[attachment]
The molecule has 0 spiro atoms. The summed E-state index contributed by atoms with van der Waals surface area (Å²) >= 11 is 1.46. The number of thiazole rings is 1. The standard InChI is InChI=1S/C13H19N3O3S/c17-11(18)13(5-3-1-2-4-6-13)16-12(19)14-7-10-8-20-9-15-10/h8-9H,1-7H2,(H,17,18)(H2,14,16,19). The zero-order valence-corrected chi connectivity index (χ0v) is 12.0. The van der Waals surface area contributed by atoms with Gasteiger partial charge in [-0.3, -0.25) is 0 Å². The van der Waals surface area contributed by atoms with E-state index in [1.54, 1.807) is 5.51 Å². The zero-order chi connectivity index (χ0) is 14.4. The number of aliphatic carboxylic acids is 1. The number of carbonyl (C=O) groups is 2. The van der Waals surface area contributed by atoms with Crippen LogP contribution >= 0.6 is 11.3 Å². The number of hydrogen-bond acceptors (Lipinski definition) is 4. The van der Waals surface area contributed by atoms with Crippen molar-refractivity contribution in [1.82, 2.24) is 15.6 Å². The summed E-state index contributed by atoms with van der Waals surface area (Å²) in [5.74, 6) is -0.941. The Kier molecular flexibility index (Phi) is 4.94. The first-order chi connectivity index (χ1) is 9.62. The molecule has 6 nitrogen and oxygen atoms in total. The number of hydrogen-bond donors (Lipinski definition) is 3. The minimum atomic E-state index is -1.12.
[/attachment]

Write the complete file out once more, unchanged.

The molecule has 0 spiro atoms. The summed E-state index contributed by atoms with van der Waals surface area (Å²) >= 11 is 1.46. The number of thiazole rings is 1. The standard InChI is InChI=1S/C13H19N3O3S/c17-11(18)13(5-3-1-2-4-6-13)16-12(19)14-7-10-8-20-9-15-10/h8-9H,1-7H2,(H,17,18)(H2,14,16,19). The zero-order valence-corrected chi connectivity index (χ0v) is 12.0. The van der Waals surface area contributed by atoms with Gasteiger partial charge in [-0.3, -0.25) is 0 Å². The van der Waals surface area contributed by atoms with E-state index in [1.54, 1.807) is 5.51 Å². The zero-order chi connectivity index (χ0) is 14.4. The number of aliphatic carboxylic acids is 1. The number of carbonyl (C=O) groups is 2. The van der Waals surface area contributed by atoms with Crippen LogP contribution >= 0.6 is 11.3 Å². The number of hydrogen-bond acceptors (Lipinski definition) is 4. The van der Waals surface area contributed by atoms with Crippen molar-refractivity contribution in [1.82, 2.24) is 15.6 Å². The summed E-state index contributed by atoms with van der Waals surface area (Å²) in [5.74, 6) is -0.941. The Kier molecular flexibility index (Phi) is 4.94. The first-order chi connectivity index (χ1) is 9.62. The molecule has 6 nitrogen and oxygen atoms in total. The number of hydrogen-bond donors (Lipinski definition) is 3. The minimum atomic E-state index is -1.12.